TFC newcomer Jon Bakero ready to make a splash in MLS


Jon Bakero in action for the Chicago Fire. (Photo courtesy of MLS)

TORONTO – The easiest thing for Jon Bakero would have been to remain in Spain to make a name for himself. The Barcelona-born forward not only grew up in a thriving soccer culture, but also a prominent soccer family.

His father, Jose Mari Bakero, was a midfielder of some repute, playing over 200 games each for both Real Sociedad and FC Barcelona in La Liga during a pro career that ran from 1980 to 1997. He also earned 30 caps for Spain, and represented his country at Euro ’88, as well as the 1990 and 1994 FIFA World Cup.

Instead of following in his father’s footsteps, Jon Bakero decided to strike out on his own. At age 17, he moved to the United States in order to attend school and pursue a degree in communications. During a four-year NCAA career, Bakero was a standout forward, scoring 37 goals and tallying 26 assists in 88 games for Wake Forest University. He also won the MAC Hermann Trophy, awarded to the college player of the year.

MLS teams took notice of Bakero’s brilliant form in the NCAA ranks, and the Chicago Fire traded up in order to select him fifth overall in this year’s college draft back in January. Things didn’t quite work out in Chicago, as he only made four appearances for the Fire totalling just 75 minutes.

Bakero has been granted a second chance to show what he can do in MLS after Toronto FC acquired the 21-year-old Spaniard in a trade with Chicago last week. In exchange for Bakero and $50,000 U.S. in general allocation money, TFC sent midfielder Nicolas Hasler to the Fire.

The young Spanish prospect is eager to prove he belongs in MLS, and to show that he’s not simply relying on his father’s reputation to get by.

“Having the same last name and wearing it on my jersey, it’s an honour. But one of the reasons why I came to the [United States] was to start my own path, and that’s something I’m trying to do here,” Bakero said.

Toronto coach Greg Vanney described Bakero as an intelligent, versatile and technically sound player, and someone who can play as second forward and operate in the space behind the main striker.

“He’s another forward with good size who can hold up the ball, but he can also drift off of the front line and create some things, and he’s a good passer in those spaces,” Vanney explained.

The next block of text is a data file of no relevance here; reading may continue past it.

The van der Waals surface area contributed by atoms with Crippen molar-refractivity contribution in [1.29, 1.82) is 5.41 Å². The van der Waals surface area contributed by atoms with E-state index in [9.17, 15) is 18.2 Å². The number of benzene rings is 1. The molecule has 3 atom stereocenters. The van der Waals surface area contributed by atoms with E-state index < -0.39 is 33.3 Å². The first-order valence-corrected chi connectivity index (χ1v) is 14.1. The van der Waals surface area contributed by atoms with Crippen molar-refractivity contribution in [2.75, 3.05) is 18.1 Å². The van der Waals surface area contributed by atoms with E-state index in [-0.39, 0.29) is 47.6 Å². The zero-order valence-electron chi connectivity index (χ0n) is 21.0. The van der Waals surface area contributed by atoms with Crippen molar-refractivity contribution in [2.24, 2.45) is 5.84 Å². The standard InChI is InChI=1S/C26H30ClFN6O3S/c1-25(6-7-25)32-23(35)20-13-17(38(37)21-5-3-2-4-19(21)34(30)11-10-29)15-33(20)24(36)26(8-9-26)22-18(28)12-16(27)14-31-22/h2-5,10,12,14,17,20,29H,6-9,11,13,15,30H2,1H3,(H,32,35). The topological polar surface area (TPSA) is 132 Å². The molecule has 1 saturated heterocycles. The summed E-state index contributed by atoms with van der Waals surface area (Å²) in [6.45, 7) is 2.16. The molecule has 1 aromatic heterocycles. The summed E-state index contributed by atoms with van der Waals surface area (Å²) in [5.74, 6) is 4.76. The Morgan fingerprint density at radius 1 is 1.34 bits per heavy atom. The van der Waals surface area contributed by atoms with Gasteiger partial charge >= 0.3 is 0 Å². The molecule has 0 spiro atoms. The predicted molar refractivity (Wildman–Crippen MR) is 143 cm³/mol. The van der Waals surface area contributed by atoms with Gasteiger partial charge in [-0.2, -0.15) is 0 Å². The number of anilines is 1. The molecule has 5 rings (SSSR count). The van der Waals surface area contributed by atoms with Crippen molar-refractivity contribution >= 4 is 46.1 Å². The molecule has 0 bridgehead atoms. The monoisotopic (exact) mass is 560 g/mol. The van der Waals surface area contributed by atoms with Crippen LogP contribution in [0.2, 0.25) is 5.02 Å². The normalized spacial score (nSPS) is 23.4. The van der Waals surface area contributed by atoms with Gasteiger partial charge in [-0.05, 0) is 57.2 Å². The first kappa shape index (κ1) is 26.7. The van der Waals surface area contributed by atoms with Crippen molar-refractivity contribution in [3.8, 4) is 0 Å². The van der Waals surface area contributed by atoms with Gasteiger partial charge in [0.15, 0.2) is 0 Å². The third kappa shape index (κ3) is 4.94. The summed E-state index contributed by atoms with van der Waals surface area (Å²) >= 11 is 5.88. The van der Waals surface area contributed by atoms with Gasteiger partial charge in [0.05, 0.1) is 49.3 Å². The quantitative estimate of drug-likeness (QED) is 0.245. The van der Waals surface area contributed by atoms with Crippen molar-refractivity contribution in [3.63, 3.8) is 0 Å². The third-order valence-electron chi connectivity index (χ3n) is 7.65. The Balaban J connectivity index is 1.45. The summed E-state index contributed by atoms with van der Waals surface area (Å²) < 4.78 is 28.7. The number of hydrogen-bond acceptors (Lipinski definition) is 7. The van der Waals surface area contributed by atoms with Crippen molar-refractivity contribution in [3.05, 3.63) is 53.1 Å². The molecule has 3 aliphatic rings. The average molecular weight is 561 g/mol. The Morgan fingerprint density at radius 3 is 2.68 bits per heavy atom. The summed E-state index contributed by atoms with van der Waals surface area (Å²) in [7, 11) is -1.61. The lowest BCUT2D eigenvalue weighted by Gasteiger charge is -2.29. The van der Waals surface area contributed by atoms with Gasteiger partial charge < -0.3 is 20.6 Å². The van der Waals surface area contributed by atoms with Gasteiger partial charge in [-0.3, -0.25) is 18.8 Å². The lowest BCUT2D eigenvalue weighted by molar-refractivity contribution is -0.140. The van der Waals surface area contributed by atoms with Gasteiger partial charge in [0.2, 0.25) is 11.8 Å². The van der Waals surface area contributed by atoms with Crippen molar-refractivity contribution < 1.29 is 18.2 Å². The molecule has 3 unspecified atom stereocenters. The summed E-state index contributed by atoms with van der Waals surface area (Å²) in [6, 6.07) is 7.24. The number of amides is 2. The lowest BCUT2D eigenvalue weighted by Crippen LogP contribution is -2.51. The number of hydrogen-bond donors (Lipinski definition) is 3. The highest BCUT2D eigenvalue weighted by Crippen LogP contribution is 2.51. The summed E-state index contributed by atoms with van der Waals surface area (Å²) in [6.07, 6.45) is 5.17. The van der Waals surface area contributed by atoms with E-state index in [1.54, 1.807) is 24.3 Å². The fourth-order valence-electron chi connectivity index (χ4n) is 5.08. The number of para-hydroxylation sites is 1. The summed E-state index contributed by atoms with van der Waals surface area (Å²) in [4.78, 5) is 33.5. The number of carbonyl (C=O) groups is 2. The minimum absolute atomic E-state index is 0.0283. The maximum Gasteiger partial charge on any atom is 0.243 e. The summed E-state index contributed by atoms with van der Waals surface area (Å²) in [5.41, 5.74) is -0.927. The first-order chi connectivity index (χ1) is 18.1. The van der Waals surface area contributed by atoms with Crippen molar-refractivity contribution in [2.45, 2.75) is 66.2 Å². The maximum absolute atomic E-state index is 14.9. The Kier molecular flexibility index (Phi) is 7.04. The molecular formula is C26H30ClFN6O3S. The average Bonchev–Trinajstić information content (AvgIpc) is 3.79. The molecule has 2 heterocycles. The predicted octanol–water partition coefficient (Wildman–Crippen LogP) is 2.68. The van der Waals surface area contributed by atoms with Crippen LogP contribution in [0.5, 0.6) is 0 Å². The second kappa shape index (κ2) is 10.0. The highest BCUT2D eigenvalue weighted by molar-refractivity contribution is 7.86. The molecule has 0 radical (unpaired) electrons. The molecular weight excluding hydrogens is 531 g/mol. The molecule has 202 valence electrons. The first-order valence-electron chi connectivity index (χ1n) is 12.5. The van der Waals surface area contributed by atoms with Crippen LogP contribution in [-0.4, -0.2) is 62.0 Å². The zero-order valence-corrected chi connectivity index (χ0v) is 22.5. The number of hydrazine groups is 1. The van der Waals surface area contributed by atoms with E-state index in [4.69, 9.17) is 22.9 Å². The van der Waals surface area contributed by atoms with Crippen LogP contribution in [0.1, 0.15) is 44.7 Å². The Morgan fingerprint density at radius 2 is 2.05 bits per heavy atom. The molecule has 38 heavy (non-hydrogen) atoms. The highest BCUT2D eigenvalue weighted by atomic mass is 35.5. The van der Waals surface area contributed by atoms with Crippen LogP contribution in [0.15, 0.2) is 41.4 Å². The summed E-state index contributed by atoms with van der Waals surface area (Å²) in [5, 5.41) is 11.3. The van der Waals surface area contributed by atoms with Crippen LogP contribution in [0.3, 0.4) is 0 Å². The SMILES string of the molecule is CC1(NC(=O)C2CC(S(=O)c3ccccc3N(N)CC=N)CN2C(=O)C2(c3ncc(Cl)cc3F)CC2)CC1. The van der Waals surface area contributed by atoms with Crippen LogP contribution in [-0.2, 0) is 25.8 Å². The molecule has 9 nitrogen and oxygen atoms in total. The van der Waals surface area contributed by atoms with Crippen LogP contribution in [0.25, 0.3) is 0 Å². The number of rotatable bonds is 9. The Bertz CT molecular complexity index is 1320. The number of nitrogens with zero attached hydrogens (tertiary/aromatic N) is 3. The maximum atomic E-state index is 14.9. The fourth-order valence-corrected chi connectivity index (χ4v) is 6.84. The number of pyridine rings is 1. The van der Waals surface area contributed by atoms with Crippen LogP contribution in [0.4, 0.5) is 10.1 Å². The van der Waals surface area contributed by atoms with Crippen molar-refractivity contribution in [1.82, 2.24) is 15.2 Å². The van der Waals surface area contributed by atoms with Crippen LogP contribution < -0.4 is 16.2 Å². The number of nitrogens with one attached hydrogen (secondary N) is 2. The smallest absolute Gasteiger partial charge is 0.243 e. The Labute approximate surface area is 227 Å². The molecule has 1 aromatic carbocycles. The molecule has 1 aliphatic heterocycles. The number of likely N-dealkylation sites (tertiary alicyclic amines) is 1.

Deployed mostly as a winger during his brief time in Chicago, Bakero said he will play out wide if asked by Vanney, although that’s not his preference.

“I’ve played most of my life as a forward or as a number 10. I find myself more comfortable playing in the middle, but if I have to play wide, that’s something I can also do,” Bakero offered.

Vanney believes Bakero was misused by the Fire, and that’s why he didn’t thrive in Chicago.

“Probably his best position is more of second forward, and in Chicago they don’t really play with two forwards. They play with a striker and wingers, and he’s not an out-and-out attacking midfielder,” Vanney explained.

“He gives us another forward with size who can hold up the ball, but he also can also drift off the front line and create some things, and he’s a good passer in those spaces.”

Things didn’t work out the way Bakero wanted with the Fire after such an illustrious college career, but he has no harsh feelings towards the organization.

“I’m very thankful to them, for the opportunity they gave me, for drafting me. … This has been a learning [experience] for me, and I’m going to build on it, and hopefully it’s going to make me better,” Bakero said.

Bakero has had a couple of training sessions under his belt since arriving in town late last week. He could make his debut for TFC either in Wednesday’s Canadian Club Championship match against the Ottawa Fury, or in Saturday’s MLS home game against the Fire.

The Spaniard might not be the only newcomer at TFC. The influx of allocation money as part of the trade also allows Toronto to make another move during MLS’s summer transfer window.

“Obviously, that’s the goal. We didn’t trade Nico for the sake of trading him,” Vanney stated.

“Part of the move is to clear cap space that we would need to be able to bring somebody else in. … It’s a multi-faceted move, and we’ll see how quickly we’re able to get this done. There are a lot of discussions underway.”


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